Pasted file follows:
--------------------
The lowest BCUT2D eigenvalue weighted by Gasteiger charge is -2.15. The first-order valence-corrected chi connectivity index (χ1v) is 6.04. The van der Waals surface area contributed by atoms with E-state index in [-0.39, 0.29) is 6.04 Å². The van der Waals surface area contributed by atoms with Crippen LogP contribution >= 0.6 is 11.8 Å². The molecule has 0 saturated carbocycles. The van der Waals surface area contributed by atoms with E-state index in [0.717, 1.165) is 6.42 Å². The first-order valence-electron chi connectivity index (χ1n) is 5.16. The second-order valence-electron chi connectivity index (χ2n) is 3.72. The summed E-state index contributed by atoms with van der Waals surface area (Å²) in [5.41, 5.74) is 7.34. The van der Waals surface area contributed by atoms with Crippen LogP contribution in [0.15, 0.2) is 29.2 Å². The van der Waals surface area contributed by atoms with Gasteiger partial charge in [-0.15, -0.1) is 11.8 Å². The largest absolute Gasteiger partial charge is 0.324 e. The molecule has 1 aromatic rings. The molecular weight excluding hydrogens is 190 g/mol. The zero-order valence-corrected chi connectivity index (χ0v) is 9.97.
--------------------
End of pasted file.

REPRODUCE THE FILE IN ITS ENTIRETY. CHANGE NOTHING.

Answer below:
The lowest BCUT2D eigenvalue weighted by Gasteiger charge is -2.15. The first-order valence-corrected chi connectivity index (χ1v) is 6.04. The van der Waals surface area contributed by atoms with E-state index in [-0.39, 0.29) is 6.04 Å². The van der Waals surface area contributed by atoms with Crippen LogP contribution >= 0.6 is 11.8 Å². The molecule has 0 saturated carbocycles. The van der Waals surface area contributed by atoms with E-state index in [0.717, 1.165) is 6.42 Å². The first-order valence-electron chi connectivity index (χ1n) is 5.16. The second-order valence-electron chi connectivity index (χ2n) is 3.72. The summed E-state index contributed by atoms with van der Waals surface area (Å²) in [5.41, 5.74) is 7.34. The van der Waals surface area contributed by atoms with Crippen LogP contribution in [0.15, 0.2) is 29.2 Å². The van der Waals surface area contributed by atoms with Gasteiger partial charge in [-0.15, -0.1) is 11.8 Å². The largest absolute Gasteiger partial charge is 0.324 e. The molecule has 1 aromatic rings. The molecular weight excluding hydrogens is 190 g/mol. The zero-order valence-corrected chi connectivity index (χ0v) is 9.97.